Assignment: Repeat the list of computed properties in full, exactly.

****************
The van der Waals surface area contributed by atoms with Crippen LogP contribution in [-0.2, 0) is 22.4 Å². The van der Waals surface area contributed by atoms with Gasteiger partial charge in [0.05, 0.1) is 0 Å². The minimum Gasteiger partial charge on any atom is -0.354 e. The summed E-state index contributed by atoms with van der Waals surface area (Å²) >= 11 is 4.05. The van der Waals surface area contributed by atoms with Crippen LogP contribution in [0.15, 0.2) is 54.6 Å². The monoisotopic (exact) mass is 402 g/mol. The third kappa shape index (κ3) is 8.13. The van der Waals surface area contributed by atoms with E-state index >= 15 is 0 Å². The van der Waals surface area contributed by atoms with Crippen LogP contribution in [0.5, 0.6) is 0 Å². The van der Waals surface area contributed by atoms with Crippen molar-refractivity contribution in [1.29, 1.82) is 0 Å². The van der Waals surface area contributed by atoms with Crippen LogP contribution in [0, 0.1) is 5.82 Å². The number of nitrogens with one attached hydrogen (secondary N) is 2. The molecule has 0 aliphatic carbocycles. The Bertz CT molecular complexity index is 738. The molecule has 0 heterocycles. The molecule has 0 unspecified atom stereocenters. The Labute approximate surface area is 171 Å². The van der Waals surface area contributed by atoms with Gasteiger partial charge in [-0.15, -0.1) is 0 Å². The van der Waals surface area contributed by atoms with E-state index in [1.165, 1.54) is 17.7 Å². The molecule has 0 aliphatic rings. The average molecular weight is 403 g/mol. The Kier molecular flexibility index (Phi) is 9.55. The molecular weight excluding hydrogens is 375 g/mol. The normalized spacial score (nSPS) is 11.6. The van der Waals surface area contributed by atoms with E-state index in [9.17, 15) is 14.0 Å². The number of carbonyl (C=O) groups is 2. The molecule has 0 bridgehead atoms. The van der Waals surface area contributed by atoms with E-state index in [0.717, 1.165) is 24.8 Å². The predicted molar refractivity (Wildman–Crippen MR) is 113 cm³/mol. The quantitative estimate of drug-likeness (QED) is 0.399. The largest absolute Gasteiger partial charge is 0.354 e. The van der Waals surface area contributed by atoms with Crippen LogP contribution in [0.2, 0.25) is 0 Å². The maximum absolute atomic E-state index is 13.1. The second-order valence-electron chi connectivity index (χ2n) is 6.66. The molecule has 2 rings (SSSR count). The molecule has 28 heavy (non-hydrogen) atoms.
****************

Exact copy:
The van der Waals surface area contributed by atoms with Crippen LogP contribution in [-0.2, 0) is 22.4 Å². The van der Waals surface area contributed by atoms with Gasteiger partial charge in [0.05, 0.1) is 0 Å². The minimum Gasteiger partial charge on any atom is -0.354 e. The summed E-state index contributed by atoms with van der Waals surface area (Å²) >= 11 is 4.05. The van der Waals surface area contributed by atoms with Crippen LogP contribution in [0.15, 0.2) is 54.6 Å². The monoisotopic (exact) mass is 402 g/mol. The third kappa shape index (κ3) is 8.13. The van der Waals surface area contributed by atoms with E-state index >= 15 is 0 Å². The van der Waals surface area contributed by atoms with Crippen LogP contribution in [0.5, 0.6) is 0 Å². The van der Waals surface area contributed by atoms with Crippen molar-refractivity contribution in [1.29, 1.82) is 0 Å². The van der Waals surface area contributed by atoms with Crippen LogP contribution in [0, 0.1) is 5.82 Å². The number of nitrogens with one attached hydrogen (secondary N) is 2. The molecule has 0 aliphatic carbocycles. The Bertz CT molecular complexity index is 738. The molecule has 0 heterocycles. The molecule has 0 unspecified atom stereocenters. The Labute approximate surface area is 171 Å². The van der Waals surface area contributed by atoms with Gasteiger partial charge in [-0.15, -0.1) is 0 Å². The van der Waals surface area contributed by atoms with E-state index in [1.165, 1.54) is 17.7 Å². The molecule has 0 aliphatic rings. The average molecular weight is 403 g/mol. The Kier molecular flexibility index (Phi) is 9.55. The molecular weight excluding hydrogens is 375 g/mol. The normalized spacial score (nSPS) is 11.6. The van der Waals surface area contributed by atoms with E-state index in [9.17, 15) is 14.0 Å². The number of carbonyl (C=O) groups is 2. The molecule has 0 bridgehead atoms. The van der Waals surface area contributed by atoms with E-state index in [0.717, 1.165) is 24.8 Å². The predicted molar refractivity (Wildman–Crippen MR) is 113 cm³/mol. The quantitative estimate of drug-likeness (QED) is 0.399. The largest absolute Gasteiger partial charge is 0.354 e. The van der Waals surface area contributed by atoms with Crippen LogP contribution in [0.2, 0.25) is 0 Å². The maximum absolute atomic E-state index is 13.1. The second-order valence-electron chi connectivity index (χ2n) is 6.66. The molecule has 2 rings (SSSR count). The molecule has 28 heavy (non-hydrogen) atoms.